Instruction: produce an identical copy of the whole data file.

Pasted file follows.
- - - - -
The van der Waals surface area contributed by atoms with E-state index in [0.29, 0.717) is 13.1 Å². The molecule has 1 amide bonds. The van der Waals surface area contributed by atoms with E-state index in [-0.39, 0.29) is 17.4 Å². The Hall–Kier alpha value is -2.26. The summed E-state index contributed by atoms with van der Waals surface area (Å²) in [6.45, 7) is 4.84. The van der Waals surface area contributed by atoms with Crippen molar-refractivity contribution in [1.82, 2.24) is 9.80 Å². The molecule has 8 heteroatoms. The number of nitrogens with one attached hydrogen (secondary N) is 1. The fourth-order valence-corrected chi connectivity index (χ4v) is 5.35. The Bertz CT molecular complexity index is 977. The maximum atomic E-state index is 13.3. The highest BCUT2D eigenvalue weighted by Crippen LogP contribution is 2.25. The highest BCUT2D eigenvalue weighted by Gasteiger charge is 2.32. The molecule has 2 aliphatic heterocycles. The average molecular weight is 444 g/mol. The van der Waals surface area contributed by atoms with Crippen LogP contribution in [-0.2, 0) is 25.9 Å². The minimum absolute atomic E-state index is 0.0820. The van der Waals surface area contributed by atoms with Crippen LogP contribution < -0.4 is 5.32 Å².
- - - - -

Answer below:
The van der Waals surface area contributed by atoms with E-state index in [0.29, 0.717) is 13.1 Å². The molecule has 1 amide bonds. The van der Waals surface area contributed by atoms with E-state index in [-0.39, 0.29) is 17.4 Å². The Hall–Kier alpha value is -2.26. The summed E-state index contributed by atoms with van der Waals surface area (Å²) in [6.45, 7) is 4.84. The van der Waals surface area contributed by atoms with Crippen molar-refractivity contribution in [1.82, 2.24) is 9.80 Å². The molecule has 8 heteroatoms. The number of nitrogens with one attached hydrogen (secondary N) is 1. The fourth-order valence-corrected chi connectivity index (χ4v) is 5.35. The Bertz CT molecular complexity index is 977. The maximum atomic E-state index is 13.3. The highest BCUT2D eigenvalue weighted by Crippen LogP contribution is 2.25. The highest BCUT2D eigenvalue weighted by Gasteiger charge is 2.32. The molecule has 2 aliphatic heterocycles. The average molecular weight is 444 g/mol. The van der Waals surface area contributed by atoms with Crippen LogP contribution in [-0.2, 0) is 25.9 Å². The minimum absolute atomic E-state index is 0.0820. The van der Waals surface area contributed by atoms with Crippen LogP contribution < -0.4 is 5.32 Å².